During free time, many Study Travelers and students intermingled with the international crowd around the Bryggen and the harbor. Several old sailing ships were docked. Their modern-day crews looked like they’d sailed in from a previous century. Crafts booths, dried-fish tasting, and folk music created a festival atmosphere on a mostly sunny day.

Marketplace Lunch
The best lunch in Bergen on a sunny day (or a rainy one if you’ve given up) is at the harbor market. A salmon and shrimp sandwich and fresh fruit from the stalls make an inexpensive, healthy meal in a country noted for the high cost of food and more emphasis on meat and bread than on fruits and vegetables. Todd Nichol says you can travel the whole United States and never find a strawberry as flavorful as Norwegian strawberries. Having sampled, I agree.

Troldhaugen: Grieg’s Home and Cottage
Besides time and Internet access, the biggest challenge to blogging is conveying aural and visual experience in words. You can’t capture the grandeur of fjord and mountains even in photos much less in words. How then to convey the quality of the artistic experiences of June 11?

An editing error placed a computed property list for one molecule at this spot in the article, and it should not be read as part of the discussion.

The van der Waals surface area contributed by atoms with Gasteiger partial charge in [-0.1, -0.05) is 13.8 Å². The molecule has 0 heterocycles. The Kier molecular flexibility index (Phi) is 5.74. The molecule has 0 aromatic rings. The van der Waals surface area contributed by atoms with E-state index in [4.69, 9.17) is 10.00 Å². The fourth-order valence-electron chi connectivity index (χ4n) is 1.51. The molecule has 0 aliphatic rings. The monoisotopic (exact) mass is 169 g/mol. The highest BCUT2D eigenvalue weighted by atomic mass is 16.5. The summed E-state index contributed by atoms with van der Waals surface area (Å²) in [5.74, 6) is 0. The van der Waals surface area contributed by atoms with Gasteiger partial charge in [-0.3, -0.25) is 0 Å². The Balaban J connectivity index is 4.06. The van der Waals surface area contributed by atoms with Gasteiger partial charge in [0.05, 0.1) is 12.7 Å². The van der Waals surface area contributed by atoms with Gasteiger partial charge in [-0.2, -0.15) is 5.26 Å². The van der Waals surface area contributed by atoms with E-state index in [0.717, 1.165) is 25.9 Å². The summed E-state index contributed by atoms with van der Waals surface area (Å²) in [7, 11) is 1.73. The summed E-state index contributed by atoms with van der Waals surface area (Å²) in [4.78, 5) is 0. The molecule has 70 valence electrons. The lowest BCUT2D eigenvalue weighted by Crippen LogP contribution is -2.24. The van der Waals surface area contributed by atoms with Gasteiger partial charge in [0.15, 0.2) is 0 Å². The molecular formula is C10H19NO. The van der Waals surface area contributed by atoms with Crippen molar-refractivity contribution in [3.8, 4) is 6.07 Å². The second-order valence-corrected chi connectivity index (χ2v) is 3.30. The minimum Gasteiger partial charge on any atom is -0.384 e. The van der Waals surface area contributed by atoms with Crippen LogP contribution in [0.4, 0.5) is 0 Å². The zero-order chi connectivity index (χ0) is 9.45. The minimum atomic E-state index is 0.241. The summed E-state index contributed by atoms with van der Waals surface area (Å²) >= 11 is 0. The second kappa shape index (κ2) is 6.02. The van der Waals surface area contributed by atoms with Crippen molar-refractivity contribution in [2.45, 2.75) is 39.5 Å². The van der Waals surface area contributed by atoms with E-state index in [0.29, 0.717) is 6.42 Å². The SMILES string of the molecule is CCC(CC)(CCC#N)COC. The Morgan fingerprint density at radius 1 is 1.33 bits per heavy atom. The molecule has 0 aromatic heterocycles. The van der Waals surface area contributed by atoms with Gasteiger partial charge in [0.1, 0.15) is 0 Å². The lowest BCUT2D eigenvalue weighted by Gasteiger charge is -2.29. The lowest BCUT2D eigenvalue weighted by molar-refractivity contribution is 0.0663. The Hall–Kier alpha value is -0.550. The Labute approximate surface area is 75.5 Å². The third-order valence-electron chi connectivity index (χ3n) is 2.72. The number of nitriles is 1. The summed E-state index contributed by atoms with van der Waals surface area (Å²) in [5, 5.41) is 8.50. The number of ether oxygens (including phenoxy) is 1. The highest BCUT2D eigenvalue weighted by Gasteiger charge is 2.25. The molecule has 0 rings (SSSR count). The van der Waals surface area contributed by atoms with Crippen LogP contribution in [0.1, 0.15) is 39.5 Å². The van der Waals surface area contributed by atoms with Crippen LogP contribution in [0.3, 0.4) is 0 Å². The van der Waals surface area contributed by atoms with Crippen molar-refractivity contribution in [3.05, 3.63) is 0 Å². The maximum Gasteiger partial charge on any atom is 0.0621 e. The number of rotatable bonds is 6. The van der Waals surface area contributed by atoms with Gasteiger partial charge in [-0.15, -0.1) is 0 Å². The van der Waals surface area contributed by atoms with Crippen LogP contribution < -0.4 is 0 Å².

The seminar at The Grieg Academy would have been a day’s worth of highlight. There was more to come. The three Study Travel groups traveled to Troldhaugen, Edvard and Nina Grieg’s home in the outskirts of Bergen.

In keeping with his interest in folk music, Grieg incorporated peasant elements, such as wood-plank walls.

Photos of his buddies and heroes, such as Tchaikovsky, Beethoven, Mozart, adorn a corner wall. Family portraits show the composer and his wife as people from not so long ago. The most compelling portrait of Grieg is unfinished. Grieg fired the artist, probably because the portrait came too close to the truth. In it, Grieg’s very handsome face shows signs of the illness that plagued him. On the other hand, he dedicated a piece to the artist who truly captured Nina's spirit in his portrait.

If Ole Bull’s home on Lysøen (The Isle of Light) is a shrine to himself and testimony to his world travels as the pop star of his day, Grieg’s is more understated. Nonetheless it’s grand enough to convey the stature of the composer who still overshadows all others from Norway.

Below the crest of hill on which the house sits is Grieg’s cottage. His desk faces a picture window that peers through pines to the fjord. It reminds me of Churchill’s cottage on the grounds of Chartwell and Dickens’ writing room overlooking the sea at Margate. Professors Charles Forsberg and John Ferguson, both gifted composers and arrangers, commented they would write more and be more famous if they had a place like that!

St. Olaf Recital at Troldhaugen
A small concert hall at Troldhaugen was the venue for a faculty recital and lecture demonstration. All seats sweep down to the focal point: a grand piano in front of the floor-to-ceiling window that serves as the backdrop for all performances.